Predicted XI: Begovic, Cameron, Shawcross, Muniesa, Pieters, Whelan, N'Zonzi, Walters, Arnautovic, Bojan, Crouch.

Current Form

Stoke avoided an upset at the hands of Wrexham, making them
slightly better than Arsenal of 1992.
Arsenal's consistent inconsistency returned last week as they followed a lackluster 2-0 loss to Southampton with a mostly controlled 2-0 win over Hull City. The win over Hull was the club's 10th clean sheet this season across all competitions and the first for David Ospina. The win maintained Arsene Wenger's streak of having never been eliminated from the FA Cup at the first hurdle.

As for Stoke, they needed to come from behind to beat Wrexham at the weekend; Mark Carrington gave the visiting Dragons a 1-0 lead on 73 minutes. Marko Arnautovic equalized ten minutes from time before Stephen Ireland scored twice in closing minutes to win it. The Potters won a trip to Rochdale in the fourth round; the Dale sit 9th in League One, which is basically two and a half leagues higher than where Wrexham sits (16th in the Conference.)

Stoke entered the reverse fixture of this match having lost five of their last seven; in the seven matches since (including the 3-2 win over Arsenal,) the Potters have won four, drawn two, and lost only once, to Chelsea.

Match Facts

For all of Arsenal's struggles on the road in Stoke-on-Mordor, they have an incredible home record against the Potters. The last time Stoke won against Arsenal in North London, the #1 hit in the U.K. was Soft Cell's "Tainted Love." The date was August 29, 1981. Since then, Arsenal have won 12 straight against the Potters in North London. Nine of those have been league meetings, with three victories in cup ties coming during the time when Stoke was not top flight.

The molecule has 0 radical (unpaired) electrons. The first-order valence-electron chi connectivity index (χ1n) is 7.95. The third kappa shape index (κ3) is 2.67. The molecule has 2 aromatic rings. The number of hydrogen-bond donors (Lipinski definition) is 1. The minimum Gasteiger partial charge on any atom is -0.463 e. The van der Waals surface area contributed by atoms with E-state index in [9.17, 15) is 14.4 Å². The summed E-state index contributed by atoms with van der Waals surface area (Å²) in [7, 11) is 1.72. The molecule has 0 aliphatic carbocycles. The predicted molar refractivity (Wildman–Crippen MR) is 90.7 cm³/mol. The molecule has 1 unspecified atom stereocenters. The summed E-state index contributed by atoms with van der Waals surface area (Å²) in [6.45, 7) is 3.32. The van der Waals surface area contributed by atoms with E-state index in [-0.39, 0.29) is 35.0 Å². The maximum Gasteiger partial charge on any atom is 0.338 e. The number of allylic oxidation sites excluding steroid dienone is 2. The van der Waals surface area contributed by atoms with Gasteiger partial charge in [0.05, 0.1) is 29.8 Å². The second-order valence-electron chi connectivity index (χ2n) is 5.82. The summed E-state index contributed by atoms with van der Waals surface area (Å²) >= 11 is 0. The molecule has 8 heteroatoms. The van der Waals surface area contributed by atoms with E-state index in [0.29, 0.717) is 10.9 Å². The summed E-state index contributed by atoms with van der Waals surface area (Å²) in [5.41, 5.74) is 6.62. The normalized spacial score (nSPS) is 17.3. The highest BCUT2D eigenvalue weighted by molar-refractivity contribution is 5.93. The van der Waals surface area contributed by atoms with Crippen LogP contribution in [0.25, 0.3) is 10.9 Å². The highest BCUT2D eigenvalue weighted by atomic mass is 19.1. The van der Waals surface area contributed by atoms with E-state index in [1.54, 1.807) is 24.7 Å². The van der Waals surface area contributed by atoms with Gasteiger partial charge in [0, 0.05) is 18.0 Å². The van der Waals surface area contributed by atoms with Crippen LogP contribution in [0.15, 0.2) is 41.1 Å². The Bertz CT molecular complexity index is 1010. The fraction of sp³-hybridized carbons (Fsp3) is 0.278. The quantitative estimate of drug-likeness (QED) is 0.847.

Of course, Stoke won the reverse fixture, played just over a month ago, 3-2. The Potters scored within 19 seconds and built up a 3-0 lead by halftime against a makeshift Arsenal back line that looked overwhelmed from the start. A goal that would have put Stoke up 4-0 was ruled offside, then Arsenal stormed back to score twice and make the game interesting. Anthony Taylor then sent off Calum Chambers for two yellow cards, nixing the comeback.

Mesut Ozil had three assists from set pieces in this fixture last season as Bizarro Arsenal beat Stoke 3-1, all on goals from dead ball situations. Aaron Ramsey, Per Mertesacker, and Bacary Sagna had the goals.

The Referee

I don't think I've ever actually included a photo of
Jonathan Moss. Just Maurice Moss. Or actual moss.
The referee is West Yorkshire-based Jonathan Moss. Arsenal have seen Moss once this year, on opening day, when they beat Crystal Palace 2-1. That win was aided by an 89th minute red card to Jason Puncheon, one of six red cards Moss has shown this season; only Chris Foy has shown more.

Arsenal have eight wins all-time from eight competitive fixtures with Moss as the referee. Arsenal did, however, lose to Galatasaray in the Emirates Cup in 2013 thanks, in part, to a dubious penalty awarded by Moss.

This will be Moss's fourth Stoke match of the season, all road matches for the Potters. They drew Hull 1-1 in August (despite an early red card for Hull's James Chester,) and lost 1-0 at Southampton and 2-1 at Manchester United.

Around the League
  • Saturday (early): Sunderland v. Liverpool; Stadium of Light, Sunderland
  • Saturday: Burnley v. Queens Park Rangers; Turf Moor, Burnley
  • Saturday: Chelsea v. Newcastle United; Stamford Bridge, London
  • Saturday: Everton v. Manchester City; Goodison Park, Liverpool
  • Saturday: Leicester City v. Aston Villa; King Power Stadium, Leicester
  • Saturday: Swansea City v. West Ham United; Liberty Stadium, Swansea
  • Saturday: West Bromwich Albion v. Hull City; The Hawthorns, West Bromwich
  • Saturday (late): Crystal Palace v. Tottenham Hotspur; Selhurst Park, London
  • Sunday (late): Manchester United v. Southampton; Old Trafford, Manchester
John Painting is a contributing writer to The Modern Gooner and current holder of the Magical Gems of Ta'thazar. You can follow him on Twitter @zorrocat, if the Gems smile upon you.